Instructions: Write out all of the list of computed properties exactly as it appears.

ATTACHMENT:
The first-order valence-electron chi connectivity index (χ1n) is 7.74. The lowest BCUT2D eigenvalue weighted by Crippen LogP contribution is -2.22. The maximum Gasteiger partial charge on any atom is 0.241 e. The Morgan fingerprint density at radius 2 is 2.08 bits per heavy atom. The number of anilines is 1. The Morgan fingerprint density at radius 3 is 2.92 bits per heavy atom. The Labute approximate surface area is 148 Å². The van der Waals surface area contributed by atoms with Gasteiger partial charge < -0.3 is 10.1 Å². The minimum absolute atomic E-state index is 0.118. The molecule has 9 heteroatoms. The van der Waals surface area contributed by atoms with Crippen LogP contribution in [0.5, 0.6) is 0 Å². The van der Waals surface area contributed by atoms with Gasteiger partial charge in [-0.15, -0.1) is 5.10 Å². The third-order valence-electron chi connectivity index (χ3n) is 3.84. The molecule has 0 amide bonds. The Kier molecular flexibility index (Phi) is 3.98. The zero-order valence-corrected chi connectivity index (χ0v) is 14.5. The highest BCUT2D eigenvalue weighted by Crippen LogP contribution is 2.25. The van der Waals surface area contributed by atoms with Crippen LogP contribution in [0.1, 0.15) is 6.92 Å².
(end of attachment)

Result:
The first-order valence-electron chi connectivity index (χ1n) is 7.74. The lowest BCUT2D eigenvalue weighted by Crippen LogP contribution is -2.22. The maximum Gasteiger partial charge on any atom is 0.241 e. The Morgan fingerprint density at radius 2 is 2.08 bits per heavy atom. The number of anilines is 1. The Morgan fingerprint density at radius 3 is 2.92 bits per heavy atom. The Labute approximate surface area is 148 Å². The van der Waals surface area contributed by atoms with Gasteiger partial charge < -0.3 is 10.1 Å². The minimum absolute atomic E-state index is 0.118. The molecule has 9 heteroatoms. The van der Waals surface area contributed by atoms with Crippen LogP contribution in [0.5, 0.6) is 0 Å². The van der Waals surface area contributed by atoms with Gasteiger partial charge in [-0.15, -0.1) is 5.10 Å². The third-order valence-electron chi connectivity index (χ3n) is 3.84. The molecule has 0 amide bonds. The Kier molecular flexibility index (Phi) is 3.98. The zero-order valence-corrected chi connectivity index (χ0v) is 14.5. The highest BCUT2D eigenvalue weighted by Crippen LogP contribution is 2.25. The van der Waals surface area contributed by atoms with Crippen LogP contribution in [0.1, 0.15) is 6.92 Å².